The Association of Southeast Asian Nations (ASEAN) should “learn from the mistakes” of the crisis-stricken European Union as finance ministers agree to go ahead with the plan to integrate the region’s economy by 2015, the World Bank says.

Visiting World Bank managing director Sri Mulyani Indrawati, who is also Indonesia’s former finance minister, said the plan was still relevant in spite of the troubles the EU grouping is facing right now.

Debt-battling Greece may leave the union while other heavily indebted members like Portugal, Italy, Iceland and Spain may strain the other member states’ finances.

“Inconsistency in macroeconomic policy and fiscal management must be avoided,” she told reporters on the sidelines of the ASEAN Finance Ministers’ Investor Summit (AFMIS) at the Shangri-La Hotel in Jakarta on Tuesday.

There are concerns that the 10 Southeast Asian nations may decline like the EU as their economies are not equal and ASEAN leaders have different political agendas. Home to 600 million people, ASEAN has a combined gross domestic product (GDP) of US$1.8 trillion with total trade valued at $2 trillion among the countries.

“Some countries are advanced, some still need to catch up, but it’s our commitment to reach this ASEAN economic integration by 2015. And we are still on track,” Indonesian Finance Minister Agus Martowardojo told a press briefing.

Singapore, Malaysia and Thailand are more advanced, but the rest are still lagging while some, like Cambodia and Laos, are far behind, as highlighted in several competitiveness surveys.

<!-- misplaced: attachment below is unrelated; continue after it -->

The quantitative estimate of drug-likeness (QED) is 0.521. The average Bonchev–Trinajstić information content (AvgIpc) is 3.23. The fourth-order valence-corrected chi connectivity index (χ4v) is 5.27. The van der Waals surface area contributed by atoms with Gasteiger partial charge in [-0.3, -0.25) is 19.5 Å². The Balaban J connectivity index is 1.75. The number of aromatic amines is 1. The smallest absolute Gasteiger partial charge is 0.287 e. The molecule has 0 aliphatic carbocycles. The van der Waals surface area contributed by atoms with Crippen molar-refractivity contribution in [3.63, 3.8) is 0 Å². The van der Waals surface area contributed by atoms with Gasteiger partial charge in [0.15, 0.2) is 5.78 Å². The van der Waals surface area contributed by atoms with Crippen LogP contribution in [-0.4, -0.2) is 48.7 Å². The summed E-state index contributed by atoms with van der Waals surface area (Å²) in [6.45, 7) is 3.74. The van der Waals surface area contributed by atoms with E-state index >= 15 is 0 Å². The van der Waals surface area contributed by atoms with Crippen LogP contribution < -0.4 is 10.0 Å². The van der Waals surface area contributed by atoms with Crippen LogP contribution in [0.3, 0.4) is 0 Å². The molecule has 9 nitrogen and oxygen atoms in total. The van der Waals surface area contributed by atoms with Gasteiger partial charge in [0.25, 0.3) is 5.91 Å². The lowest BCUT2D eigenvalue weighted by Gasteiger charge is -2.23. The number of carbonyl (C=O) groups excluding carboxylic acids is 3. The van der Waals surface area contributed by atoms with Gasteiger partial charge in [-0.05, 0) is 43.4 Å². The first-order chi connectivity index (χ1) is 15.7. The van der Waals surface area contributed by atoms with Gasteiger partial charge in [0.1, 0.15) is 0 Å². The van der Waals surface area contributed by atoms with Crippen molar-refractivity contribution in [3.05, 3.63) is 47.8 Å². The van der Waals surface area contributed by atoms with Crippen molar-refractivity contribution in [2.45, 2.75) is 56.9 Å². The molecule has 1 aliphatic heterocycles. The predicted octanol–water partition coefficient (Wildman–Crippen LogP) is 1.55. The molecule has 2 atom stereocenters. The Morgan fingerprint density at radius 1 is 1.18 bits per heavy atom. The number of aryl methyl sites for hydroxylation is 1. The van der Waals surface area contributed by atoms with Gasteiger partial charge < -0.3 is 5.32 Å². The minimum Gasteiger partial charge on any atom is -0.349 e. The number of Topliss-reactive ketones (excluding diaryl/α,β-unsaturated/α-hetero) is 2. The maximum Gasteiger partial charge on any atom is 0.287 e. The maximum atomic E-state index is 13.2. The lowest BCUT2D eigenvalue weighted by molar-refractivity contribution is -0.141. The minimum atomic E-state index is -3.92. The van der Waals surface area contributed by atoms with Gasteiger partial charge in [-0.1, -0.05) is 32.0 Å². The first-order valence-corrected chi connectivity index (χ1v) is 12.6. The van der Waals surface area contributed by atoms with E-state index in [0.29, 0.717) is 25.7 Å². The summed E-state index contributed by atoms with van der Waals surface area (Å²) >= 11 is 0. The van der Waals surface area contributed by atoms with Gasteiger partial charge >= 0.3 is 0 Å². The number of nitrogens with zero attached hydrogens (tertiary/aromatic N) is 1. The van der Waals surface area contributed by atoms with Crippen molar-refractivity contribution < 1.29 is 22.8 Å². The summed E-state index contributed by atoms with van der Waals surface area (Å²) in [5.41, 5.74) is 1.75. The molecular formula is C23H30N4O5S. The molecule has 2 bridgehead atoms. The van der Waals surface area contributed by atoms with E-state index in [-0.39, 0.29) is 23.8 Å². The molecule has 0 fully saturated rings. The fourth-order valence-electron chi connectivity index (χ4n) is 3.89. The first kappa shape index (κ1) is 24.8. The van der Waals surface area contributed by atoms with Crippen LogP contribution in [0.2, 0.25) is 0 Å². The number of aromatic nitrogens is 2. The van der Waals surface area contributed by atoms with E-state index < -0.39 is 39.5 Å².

Malaysian Second Finance Minister Ahmad Husni Hanadzlah said the ASEAN grouping “fully understands the position of each country”.

“The capital market integration is a challenge. In terms of trade we have done well. We have to really make sure that we know the non-trade barriers between countries. Investment-wise, it’s very strong,” Ahmad sad.

ASEAN would “cautiously” move forward to establish a single currency once the ASEAN Economic Community had solved its disparity issues, as the region would learn from eurozone failures, Cambodia’s Minister of Economy and Finance, Kong Vibol, said.

“We learned those problems in the 1997 Asian financial crisis. We are now more resilient in terms of the financial system of the ASEAN members. That’s why the Chiang Mai Initiative took place,” Kong added.

The $120 billion Chiang Mai Initiative is a multilateral currency swap arrangement among ASEAN countries and China, Japan and South Korea, allowing members with cash flow problems to withdraw from the account at times of crisis, with the ASEAN+3 Macroeconomic and Research Offices (AMRO) having a surveillance function to offer early warnings.

As the world economy “enters a dangerous new phase”, Sri Mulyani said it was important for ASEAN states to “always focus on creating healthy environments for investment” in order to strengthen domestic economies and offset weaker exports due to slowing global demand.

ASEAN’s finance ministers agreed to address investors’ concerns through better policies as they saw the need to accelerate investment, given that the global economic uncertainties will affect respective economic growth, they said. –Esther Samboh, The Jakarta Post, Jakarta